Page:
This week we held our collective breath while watching the events unfolding in Boston. Dismayed by the senseless violence (and the recent failure of our government to act in accordance with the majority of Americans’ opinions regarding background checks), friends and family members reiterated fear and worry about what appears to be an increasingly vicious culture.
We can debate the roots of the apparent rise in violence (as I did in an earlier post), but at this point I feel the better route is to look to healing. We offer our sympathies to the families who lost someone beloved in the mayhem. The men and women in law enforcement, who swiftly acted and captured the perpetrators, have won our esteem and congratulations. The brave residents who vigilantly helped those officers by obeying the lockdown, and calling in tips, have earned our respect. If anything positive can be taken away from the tragedy, it is the confirmation that, when we act together to reach a goal, we can overcome great odds and do amazing things. Such a confirmation gives us hope as we move forward and face another day.
With the foregoing in mind, I looked at songs about hope and peace for this week’s Sunday Love Song. An obvious choice is John Lennon’s Imagine. While the melody and lyrics are truly beautiful, I wanted something a little less expected. U2’s Pride, John Mayer’s Waiting on the World To Change, and Cat Stevens’ Peace Train all came to mind. But I’ve decided to highlight the Dixie Chick’s I Hope. Funny, actually, that my recent song choices have leaned a little country, which is NOT a genre I favor. But since what I feel at the moment is hope for a safer tomorrow for everyone, the lyrics of this song seemed apt.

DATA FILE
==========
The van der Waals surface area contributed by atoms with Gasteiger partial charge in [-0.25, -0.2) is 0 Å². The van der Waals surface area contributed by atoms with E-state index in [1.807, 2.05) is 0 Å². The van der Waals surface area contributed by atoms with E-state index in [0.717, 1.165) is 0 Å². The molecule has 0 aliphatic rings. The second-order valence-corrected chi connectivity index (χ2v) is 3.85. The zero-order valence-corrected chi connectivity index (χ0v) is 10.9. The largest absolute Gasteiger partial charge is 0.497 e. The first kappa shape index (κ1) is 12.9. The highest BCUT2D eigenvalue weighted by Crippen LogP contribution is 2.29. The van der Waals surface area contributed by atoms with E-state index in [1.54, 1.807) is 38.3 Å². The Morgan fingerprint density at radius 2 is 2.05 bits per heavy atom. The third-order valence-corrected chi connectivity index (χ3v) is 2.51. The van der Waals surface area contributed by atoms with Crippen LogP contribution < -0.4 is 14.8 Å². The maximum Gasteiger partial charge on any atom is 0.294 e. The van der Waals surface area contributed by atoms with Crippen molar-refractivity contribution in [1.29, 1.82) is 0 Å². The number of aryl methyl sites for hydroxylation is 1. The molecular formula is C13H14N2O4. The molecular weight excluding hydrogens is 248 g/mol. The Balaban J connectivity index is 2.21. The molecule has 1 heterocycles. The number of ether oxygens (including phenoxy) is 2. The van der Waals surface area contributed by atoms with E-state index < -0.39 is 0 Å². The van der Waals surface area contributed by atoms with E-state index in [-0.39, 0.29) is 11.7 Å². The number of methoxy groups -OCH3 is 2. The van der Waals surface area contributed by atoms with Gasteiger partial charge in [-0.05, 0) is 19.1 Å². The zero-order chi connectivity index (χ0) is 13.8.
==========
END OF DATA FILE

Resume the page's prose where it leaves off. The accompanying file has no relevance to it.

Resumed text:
Sunday morning, I heard the preacher say,
Thou shall not kill
I don’t wanna hear nothing else about killing
And that it’s God’s will
‘Cause our children are watching us
They put their trust in us
They’re gonna be like us
So let’s learn from our history
And do it differently
I hope, for more love, more joy and laughter
I hope, we’ll have more than we’ll ever need
I hope, we’ll have more happy ever after
I hope, we can all live more fearlessly
And we can lose all the pain and misery,
I hope, I hope
Oh, Rosie, her man he gets too rough
That’s all she can say, is he’s a good man
He don’t mean no harm
He was just brought up that way
There must be a way to change what’s going on
No, I don’t have all the answers
I hope, I hope, I hope
Take a listen here (video courtesy of thesignsteam channel on Youtube, which contains some nice images):
Did you like the song?
I hope you all start the new week with renewed commitment to enjoying the life we’ve been given, and to helping our kids build a future with less violence and more compassion.